The plan is a visionary one: a high-speed train running from San Francisco to Los Angeles, shortening the journey to two hours and 40 minutes of travel. This system, emulating the success of similar high-speed trains in Europe and Japan, is meant to make the commute between the two major Californian cities drastically easier — much easier than the daunting drive, much faster than the current rail options and much cheaper than flying.
The plan would usher a drastic shift in the way Northern and Southern California interact. In terms of business, the impact on transportation time and the growth of towns on the proposed route could be huge. A project of this magnitude would create thousands of jobs.
But there lies the main challenge for the accomplishment of this ambitious goal: time.
Recent proposed changes might make time an even bigger hurdle than before.
California has set aside $98.5 billion for the system, a gargantuan, state-of-the-art set of tracks running up and down the state. The estimated completion date is around 2025. That leaves around 13 years for economic fluctuation, alternate projects and distraction to prevent the project from coming together as it was initially intended.
The state has already dedicated $9 billion to the program; the idea was to gradually use $2.7 billion over the next few years on a 130-mile segment in the Central Valley.
Even in the early stages of the process, diversions are already becoming a concern.
On Feb. 19, the Los Angeles Times reported that various transportation agencies have proposed to draw an additional $4 billion from that fund to begin upgrading the pre-existing rail systems in Los Angeles and San Francisco. The agencies want to adjust the rails to make them compatible with high-speed trains and older trains, such as Metrolink and Amtrak.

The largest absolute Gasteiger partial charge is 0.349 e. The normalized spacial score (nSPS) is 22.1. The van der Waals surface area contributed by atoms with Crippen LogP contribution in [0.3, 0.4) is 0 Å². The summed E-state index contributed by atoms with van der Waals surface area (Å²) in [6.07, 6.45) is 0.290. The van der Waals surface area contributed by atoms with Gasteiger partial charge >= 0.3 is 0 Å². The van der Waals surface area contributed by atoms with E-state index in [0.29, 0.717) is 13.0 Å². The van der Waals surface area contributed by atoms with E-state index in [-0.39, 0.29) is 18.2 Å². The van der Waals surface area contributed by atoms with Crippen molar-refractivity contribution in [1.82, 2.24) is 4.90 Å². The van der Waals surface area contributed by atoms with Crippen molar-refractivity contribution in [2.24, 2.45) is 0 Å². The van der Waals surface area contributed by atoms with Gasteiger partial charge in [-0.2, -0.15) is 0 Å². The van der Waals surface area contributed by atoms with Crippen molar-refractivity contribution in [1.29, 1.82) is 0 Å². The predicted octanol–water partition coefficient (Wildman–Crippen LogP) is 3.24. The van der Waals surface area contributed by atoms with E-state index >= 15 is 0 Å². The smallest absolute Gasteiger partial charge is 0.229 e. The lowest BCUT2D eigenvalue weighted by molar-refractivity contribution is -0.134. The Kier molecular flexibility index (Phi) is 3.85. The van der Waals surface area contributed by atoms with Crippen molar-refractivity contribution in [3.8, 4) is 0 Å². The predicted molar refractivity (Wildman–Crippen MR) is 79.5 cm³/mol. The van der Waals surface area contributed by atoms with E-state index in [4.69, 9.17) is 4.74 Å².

Proponents of this system make a strong argument. By developing these urban bookends for the eventual system, the agencies would assure improvements coming out of the funds that have already been allotted, in case the overall plan succumbs to the many pitfalls it could encounter along the way.
Proponents need to be wary of creating a self-fulfilling prophecy. Though it is in the interest of securing a positive result, this shift creates the kind of distraction that could ultimately cause a project like this to fall apart. The project could undermine itself if it sets a precedent of diverting from the original plan for short-term benefits.
Undergoing a long-term project like this one is risky. Beyond the inevitable chaos that such an extended project will have to endure, the sheer amount of money involved makes people nervous.
No one wants to be held responsible for the high-speed rail to nowhere; no one wants to explain where billions of dollars went in a press conference. Circumstances are stacked against something of this magnitude, and one would imagine the politicians involved are wary of trusting it blindly.
Yet this project has the potential to be great for the state of California, and it should be given a real chance to succeed. It remains to be seen if hedging against potential failure will become a trend — and the proponents of these urban bookends are risking just that.
Daniel Grzywacz is a sophomore majoring in neuroscience and anthropology. His column “72 Degrees and Shaking” runs Wednesdays.